It's so easy to read the federal indictment handed down against him in Virginia and be repulsed.
It's so easy to proclaim that he should be banished forever from the National Football League.
It's so easy to call him a thug.
But I have this problem: I really do believe in what is supposed to be the cornerstone of American justice – the presumption of innocence. I really do believe that even one as famous as Michael Vick deserves his day in court, that it is possible, though seemingly not likely, that the charges against him could unravel.
It happens. Dozens of men have been released from death row because DNA evidence proved they couldn't have committed the crimes of which they were convicted. How many innocent people died in electric chairs and at the ends of nooses before the modern marvel of DNA testing? For every O.J. Simpson, who many believe beat the system with his wealth and fame, there are untold numbers of innocent people rotting away in prison because they couldn't afford competent legal representation.
And we all know the outcome of the recent Duke lacrosse case.
I can only imagine what it must be like to be accused, your freedom or your life put on the line, and know you are innocent. Maybe I'm idealistic, but I much more troubled by innocent people being convicted than I am by guilty people walking free. And I think the former happens a lot more often than the latter.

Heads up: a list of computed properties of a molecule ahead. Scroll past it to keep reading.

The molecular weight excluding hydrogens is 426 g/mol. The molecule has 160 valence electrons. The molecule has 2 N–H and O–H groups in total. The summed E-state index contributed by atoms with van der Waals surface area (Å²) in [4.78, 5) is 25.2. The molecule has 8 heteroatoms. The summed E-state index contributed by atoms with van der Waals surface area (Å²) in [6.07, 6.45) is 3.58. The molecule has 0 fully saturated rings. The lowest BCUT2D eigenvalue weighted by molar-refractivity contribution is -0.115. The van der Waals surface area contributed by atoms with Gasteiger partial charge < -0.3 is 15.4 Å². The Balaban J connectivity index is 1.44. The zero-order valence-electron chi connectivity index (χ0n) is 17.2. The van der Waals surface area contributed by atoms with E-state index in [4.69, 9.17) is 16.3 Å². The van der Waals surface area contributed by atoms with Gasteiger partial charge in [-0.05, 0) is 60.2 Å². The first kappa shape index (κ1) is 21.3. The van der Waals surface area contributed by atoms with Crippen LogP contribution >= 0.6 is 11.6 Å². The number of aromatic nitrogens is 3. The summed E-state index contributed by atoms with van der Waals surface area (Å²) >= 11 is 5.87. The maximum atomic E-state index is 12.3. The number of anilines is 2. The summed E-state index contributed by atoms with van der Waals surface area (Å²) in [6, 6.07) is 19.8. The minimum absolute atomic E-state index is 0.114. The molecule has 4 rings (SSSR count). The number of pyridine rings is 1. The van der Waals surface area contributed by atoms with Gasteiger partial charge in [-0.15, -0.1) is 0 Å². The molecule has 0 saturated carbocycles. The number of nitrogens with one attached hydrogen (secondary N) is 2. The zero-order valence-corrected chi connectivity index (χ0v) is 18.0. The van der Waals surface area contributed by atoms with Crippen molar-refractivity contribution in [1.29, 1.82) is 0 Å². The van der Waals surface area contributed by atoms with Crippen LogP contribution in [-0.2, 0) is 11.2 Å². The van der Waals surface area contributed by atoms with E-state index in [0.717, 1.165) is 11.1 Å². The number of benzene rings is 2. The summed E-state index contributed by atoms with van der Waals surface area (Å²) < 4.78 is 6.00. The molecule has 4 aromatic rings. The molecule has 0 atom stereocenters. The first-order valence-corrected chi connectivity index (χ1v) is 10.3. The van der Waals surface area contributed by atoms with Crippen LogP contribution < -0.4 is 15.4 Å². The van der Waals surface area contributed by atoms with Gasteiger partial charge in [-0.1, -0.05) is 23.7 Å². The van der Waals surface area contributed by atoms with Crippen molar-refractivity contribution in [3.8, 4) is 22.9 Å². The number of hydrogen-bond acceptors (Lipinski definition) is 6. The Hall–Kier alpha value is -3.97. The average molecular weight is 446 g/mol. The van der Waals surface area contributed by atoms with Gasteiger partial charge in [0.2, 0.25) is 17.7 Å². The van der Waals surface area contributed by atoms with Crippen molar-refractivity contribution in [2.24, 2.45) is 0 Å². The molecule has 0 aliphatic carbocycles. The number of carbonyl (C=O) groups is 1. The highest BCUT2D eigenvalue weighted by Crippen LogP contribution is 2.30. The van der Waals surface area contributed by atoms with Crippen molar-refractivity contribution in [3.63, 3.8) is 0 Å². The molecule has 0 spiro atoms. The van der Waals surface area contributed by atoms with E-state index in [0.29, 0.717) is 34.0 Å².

But I digress. The issue today is Michael Vick. He certainly can afford the best legal representation available. If he's not guilty, he'll have the resources to prove it if it can be proved. Punishment should be reserved for when and if the time comes that the federal government proves him guilty.
Vick's image is sure to suffer whether he's guilty or innocent.
The NFL isn't going to suspend Vick. The whole mess has been left in the lap of Falcons owner Arthur Blank. All indications are that Vick will play, though that could still change.
Vick has been convicted of nothing. What if he is suspended, his right to earn a living taken away, and it turns out he really didn't know anything about what was happening on his property? What if he is suspended and a jury eventually says he's not guilty? What if he is suspended and it turns out a federal prosecutor, blinded by Vick's fame, rushed to judgment?
I'll be the first to admit that, based on the indictment, there seems to be a lot of evidence that Vick is anything but innocent. If what is alleged is true, it's frightening to believe one who has been so blessed could be so sadistic and cruel. If Vick is convicted, he should be treated no better or no worse than anyone else convicted of similar crimes.
For now, he's been charged but not convicted.
For now, he's innocent. That's what separates us, what makes us different, what makes our system better.
Blank can feed the hungry mob and suspend his star quarterback or he can take a deep breath, do the right thing and let the legal system run its course.
Until that happens, Vick should play. It's the right thing. It's the American thing.
More copies of Phillip's book, "The Auburn Experience," have become available for purchase at a reduced price. An oversized coffee table book published in December 2004, the book features more than 300 slick pages of stories and photographs of many of Auburn's greatest traditions, teams, players and coaches in every sport. Originally selling for $69, it is available now for just $20, plus $5 shipping and handling. For orders of multiple books, there will be just one $5 charge for shipping and handling. Send check or money order made payable to Phillip Marshall to The Auburn Experience, P.O. Box 968, Auburn, AL 36831.